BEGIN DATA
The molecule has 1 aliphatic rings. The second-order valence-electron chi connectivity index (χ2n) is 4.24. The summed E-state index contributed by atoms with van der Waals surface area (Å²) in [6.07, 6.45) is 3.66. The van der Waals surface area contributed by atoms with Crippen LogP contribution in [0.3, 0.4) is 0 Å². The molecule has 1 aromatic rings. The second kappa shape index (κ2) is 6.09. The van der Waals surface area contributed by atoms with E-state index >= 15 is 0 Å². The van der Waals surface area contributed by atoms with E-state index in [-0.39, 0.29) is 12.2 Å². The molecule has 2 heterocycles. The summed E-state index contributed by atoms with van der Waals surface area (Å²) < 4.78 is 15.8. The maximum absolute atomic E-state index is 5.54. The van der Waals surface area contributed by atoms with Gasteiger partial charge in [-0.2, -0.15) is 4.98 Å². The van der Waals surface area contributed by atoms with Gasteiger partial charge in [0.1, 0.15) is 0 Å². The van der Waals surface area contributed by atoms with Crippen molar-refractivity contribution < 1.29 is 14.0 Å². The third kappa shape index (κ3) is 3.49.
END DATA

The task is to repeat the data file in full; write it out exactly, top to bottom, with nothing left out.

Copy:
The molecule has 1 aliphatic rings. The second-order valence-electron chi connectivity index (χ2n) is 4.24. The summed E-state index contributed by atoms with van der Waals surface area (Å²) in [6.07, 6.45) is 3.66. The van der Waals surface area contributed by atoms with Crippen LogP contribution in [0.3, 0.4) is 0 Å². The molecule has 1 aromatic rings. The second kappa shape index (κ2) is 6.09. The van der Waals surface area contributed by atoms with E-state index >= 15 is 0 Å². The van der Waals surface area contributed by atoms with E-state index in [-0.39, 0.29) is 12.2 Å². The molecule has 2 heterocycles. The summed E-state index contributed by atoms with van der Waals surface area (Å²) < 4.78 is 15.8. The maximum absolute atomic E-state index is 5.54. The van der Waals surface area contributed by atoms with Gasteiger partial charge in [-0.2, -0.15) is 4.98 Å². The van der Waals surface area contributed by atoms with Gasteiger partial charge in [0.1, 0.15) is 0 Å². The van der Waals surface area contributed by atoms with Crippen molar-refractivity contribution < 1.29 is 14.0 Å². The third kappa shape index (κ3) is 3.49.